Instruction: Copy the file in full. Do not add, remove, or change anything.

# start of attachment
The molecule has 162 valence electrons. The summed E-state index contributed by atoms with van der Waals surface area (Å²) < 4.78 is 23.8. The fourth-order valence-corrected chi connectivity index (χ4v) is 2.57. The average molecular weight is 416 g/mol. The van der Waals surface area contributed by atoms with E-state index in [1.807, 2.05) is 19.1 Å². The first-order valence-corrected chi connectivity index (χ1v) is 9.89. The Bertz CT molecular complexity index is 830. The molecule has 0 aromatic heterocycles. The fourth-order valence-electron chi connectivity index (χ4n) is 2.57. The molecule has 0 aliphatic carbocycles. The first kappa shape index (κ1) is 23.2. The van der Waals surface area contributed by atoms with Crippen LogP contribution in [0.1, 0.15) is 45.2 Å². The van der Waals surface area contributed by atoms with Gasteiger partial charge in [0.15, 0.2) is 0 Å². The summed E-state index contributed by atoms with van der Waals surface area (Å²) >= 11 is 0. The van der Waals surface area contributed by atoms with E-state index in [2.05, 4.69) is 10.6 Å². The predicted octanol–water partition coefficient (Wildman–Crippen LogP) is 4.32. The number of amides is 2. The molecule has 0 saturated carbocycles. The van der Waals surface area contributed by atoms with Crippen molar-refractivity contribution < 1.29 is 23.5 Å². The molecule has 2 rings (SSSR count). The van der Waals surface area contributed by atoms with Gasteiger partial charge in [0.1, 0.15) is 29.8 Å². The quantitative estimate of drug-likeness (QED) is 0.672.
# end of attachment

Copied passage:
The molecule has 162 valence electrons. The summed E-state index contributed by atoms with van der Waals surface area (Å²) < 4.78 is 23.8. The fourth-order valence-corrected chi connectivity index (χ4v) is 2.57. The average molecular weight is 416 g/mol. The van der Waals surface area contributed by atoms with E-state index in [1.807, 2.05) is 19.1 Å². The first-order valence-corrected chi connectivity index (χ1v) is 9.89. The Bertz CT molecular complexity index is 830. The molecule has 0 aromatic heterocycles. The fourth-order valence-electron chi connectivity index (χ4n) is 2.57. The molecule has 0 aliphatic carbocycles. The first kappa shape index (κ1) is 23.2. The van der Waals surface area contributed by atoms with Crippen LogP contribution in [0.1, 0.15) is 45.2 Å². The van der Waals surface area contributed by atoms with Gasteiger partial charge in [0.15, 0.2) is 0 Å². The summed E-state index contributed by atoms with van der Waals surface area (Å²) >= 11 is 0. The van der Waals surface area contributed by atoms with E-state index in [2.05, 4.69) is 10.6 Å². The predicted octanol–water partition coefficient (Wildman–Crippen LogP) is 4.32. The number of amides is 2. The molecule has 0 saturated carbocycles. The van der Waals surface area contributed by atoms with Crippen molar-refractivity contribution < 1.29 is 23.5 Å². The molecule has 2 rings (SSSR count). The van der Waals surface area contributed by atoms with Gasteiger partial charge in [0.1, 0.15) is 29.8 Å². The quantitative estimate of drug-likeness (QED) is 0.672.